However, it’s not a necessarily smooth experience if you’ve become used to touchscreens. In the 3310’s prime, users got very good at using the keys for text input, but going back to it now feels clunky – so, it’s just as well that there are not many apps with which you need to input text.
The Nokia 3310 lets you send text messages, but there’s no support for other apps, such as WhatsApp or Facebook Messenger. The 3310 is a phone from the days when phone calls were the primary way of communicating, and four years before Facebook launched privately for Harvard students. There is a version of Opera Mini built-in for web browsing, however.
The battery life is, as expected, excellent – although adding 3G has an impact, because it’s rated to last ‘only’ 27 days in standby compared to a month on 2G. Putting that into perspective, however, the iPhone 7’s standby time is just 10 days. The Nokia 3310’s talk time (in 3G) is rated at 6.5 hours.
Of course, one reason for the Nokia 3310’s incredible stamina is that there’s so little you can do with it. If you’re worried about the constant distraction of notifications, then this is the phone for you. Unless, of course, you’re a Snake addict.
Yes, Snake is back, but it’s not quite as you remember it. Rather than moving purely at right angles by uncomfortably bending your fingers to move between the 2, 4, 6 and 8 number keys, the default control scheme sees the snake shifting slight angles with a tap of the 4 or 6 buttons. It’s brightly coloured and certainly not the same Snake that you remember – but it is just as addictive. You can buy other games in the store, too.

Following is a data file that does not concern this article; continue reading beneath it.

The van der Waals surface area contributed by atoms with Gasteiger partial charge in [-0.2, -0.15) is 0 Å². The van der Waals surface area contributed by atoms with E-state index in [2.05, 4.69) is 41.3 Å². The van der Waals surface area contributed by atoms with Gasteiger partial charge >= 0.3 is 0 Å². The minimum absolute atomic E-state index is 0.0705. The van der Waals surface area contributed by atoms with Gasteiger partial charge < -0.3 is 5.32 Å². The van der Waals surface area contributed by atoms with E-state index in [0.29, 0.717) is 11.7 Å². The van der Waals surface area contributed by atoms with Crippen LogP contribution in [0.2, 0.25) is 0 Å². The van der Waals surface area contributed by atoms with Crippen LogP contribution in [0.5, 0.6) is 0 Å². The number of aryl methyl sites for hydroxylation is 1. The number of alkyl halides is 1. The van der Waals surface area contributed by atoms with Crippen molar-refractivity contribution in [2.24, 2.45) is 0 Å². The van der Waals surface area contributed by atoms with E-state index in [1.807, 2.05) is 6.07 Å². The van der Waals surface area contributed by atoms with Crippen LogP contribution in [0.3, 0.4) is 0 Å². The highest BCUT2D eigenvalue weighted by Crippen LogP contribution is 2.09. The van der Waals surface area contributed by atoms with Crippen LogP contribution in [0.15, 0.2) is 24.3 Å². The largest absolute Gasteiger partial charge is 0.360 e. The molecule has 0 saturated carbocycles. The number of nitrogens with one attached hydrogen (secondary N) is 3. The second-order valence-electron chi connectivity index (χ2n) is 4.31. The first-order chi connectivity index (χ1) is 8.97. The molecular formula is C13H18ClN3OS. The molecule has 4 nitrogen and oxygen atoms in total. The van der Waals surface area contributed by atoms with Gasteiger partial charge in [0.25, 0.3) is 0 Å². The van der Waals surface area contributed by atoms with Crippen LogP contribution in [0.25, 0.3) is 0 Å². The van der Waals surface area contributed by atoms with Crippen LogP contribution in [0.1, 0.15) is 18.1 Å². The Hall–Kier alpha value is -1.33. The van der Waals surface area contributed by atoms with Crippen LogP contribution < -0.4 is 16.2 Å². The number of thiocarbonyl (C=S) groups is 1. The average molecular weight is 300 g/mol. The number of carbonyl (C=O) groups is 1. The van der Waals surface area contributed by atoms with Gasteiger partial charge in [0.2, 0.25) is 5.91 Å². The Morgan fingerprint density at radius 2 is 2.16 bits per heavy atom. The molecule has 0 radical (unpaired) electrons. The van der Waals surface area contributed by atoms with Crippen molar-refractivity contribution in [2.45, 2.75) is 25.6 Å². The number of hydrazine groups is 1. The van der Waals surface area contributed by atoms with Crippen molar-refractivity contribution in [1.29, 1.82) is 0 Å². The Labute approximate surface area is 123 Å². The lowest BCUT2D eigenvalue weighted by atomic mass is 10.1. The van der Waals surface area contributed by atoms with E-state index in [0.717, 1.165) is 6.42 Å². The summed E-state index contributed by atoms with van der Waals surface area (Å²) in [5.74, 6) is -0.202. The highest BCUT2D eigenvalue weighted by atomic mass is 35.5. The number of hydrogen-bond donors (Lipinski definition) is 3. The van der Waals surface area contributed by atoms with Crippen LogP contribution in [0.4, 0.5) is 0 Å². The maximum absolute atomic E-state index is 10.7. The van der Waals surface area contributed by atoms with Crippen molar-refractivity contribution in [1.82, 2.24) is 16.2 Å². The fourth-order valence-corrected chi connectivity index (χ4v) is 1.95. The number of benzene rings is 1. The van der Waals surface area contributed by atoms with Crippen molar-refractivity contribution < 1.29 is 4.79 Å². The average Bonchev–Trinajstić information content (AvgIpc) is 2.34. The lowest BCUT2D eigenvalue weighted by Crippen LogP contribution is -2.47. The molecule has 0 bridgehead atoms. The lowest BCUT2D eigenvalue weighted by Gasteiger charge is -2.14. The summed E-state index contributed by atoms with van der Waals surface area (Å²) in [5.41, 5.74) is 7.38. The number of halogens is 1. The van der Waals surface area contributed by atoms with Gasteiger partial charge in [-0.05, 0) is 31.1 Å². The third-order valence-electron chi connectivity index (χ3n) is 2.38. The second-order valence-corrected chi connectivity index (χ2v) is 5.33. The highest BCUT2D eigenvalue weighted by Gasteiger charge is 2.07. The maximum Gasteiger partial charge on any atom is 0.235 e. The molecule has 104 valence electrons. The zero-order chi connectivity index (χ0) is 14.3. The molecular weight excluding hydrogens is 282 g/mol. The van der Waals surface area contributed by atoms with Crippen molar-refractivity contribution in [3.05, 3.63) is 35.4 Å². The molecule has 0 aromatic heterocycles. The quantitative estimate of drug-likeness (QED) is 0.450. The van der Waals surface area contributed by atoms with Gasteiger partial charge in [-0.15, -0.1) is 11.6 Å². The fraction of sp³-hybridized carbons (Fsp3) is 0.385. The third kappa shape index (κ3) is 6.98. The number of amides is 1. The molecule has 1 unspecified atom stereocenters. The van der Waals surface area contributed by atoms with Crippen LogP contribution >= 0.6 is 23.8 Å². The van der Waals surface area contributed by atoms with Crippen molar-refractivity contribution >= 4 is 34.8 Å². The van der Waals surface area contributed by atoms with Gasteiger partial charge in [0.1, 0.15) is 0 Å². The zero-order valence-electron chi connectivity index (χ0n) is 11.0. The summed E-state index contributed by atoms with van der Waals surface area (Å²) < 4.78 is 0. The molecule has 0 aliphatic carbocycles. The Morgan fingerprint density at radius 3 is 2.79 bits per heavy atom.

The Nokia 3310 has a camera. If you’re thinking “well, of course it does”, remember the original phone never had one. But the snapper here isn’t going to challenge even the most basic smartphone camera: it’s a 2-megapixel affair, and it’s slightly better than not having any camera at all, as you’ll see from the test shot below.
Not that you’ll be able to tell until you get them onto a computer. On the Nokia 3310’s 240 x 320-pixel screen it’s hard to tell whether the pictures are bad or if the small screen just makes them look it.
If you’re about to buy the Nokia 3310 for purely nostalgic reasons, our advice is: don’t. Remember, it doesn’t offer the large touchscreen display, huge app library, excellent camera and other benefits we’ve become used to with modern smartphones.
If you’re on a tight budget, we’d suggest the $249 Nokia 3 smartphone is a better option for most users.
However, there are very good reasons to own a feature phone in 2017 – not least of which include price and battery life – and the Nokia 3310 certainly delivers on both. The 3310 is cleverly done too, adding just enough mod cons – such as the 2-megapixel camera and full-colour 240 x 320-pixel display – without losing the integrity of the original design.
Whether you want an emergency phone for you or your kids – or just prefer a feature phone – the Nokia 3310 is a great-value option. It will be available in Australia from mid-October from JB Hi-Fi, Harvey Norman, Vodafone and Optus.
This review is based on an article that originally appeared at alphr.com.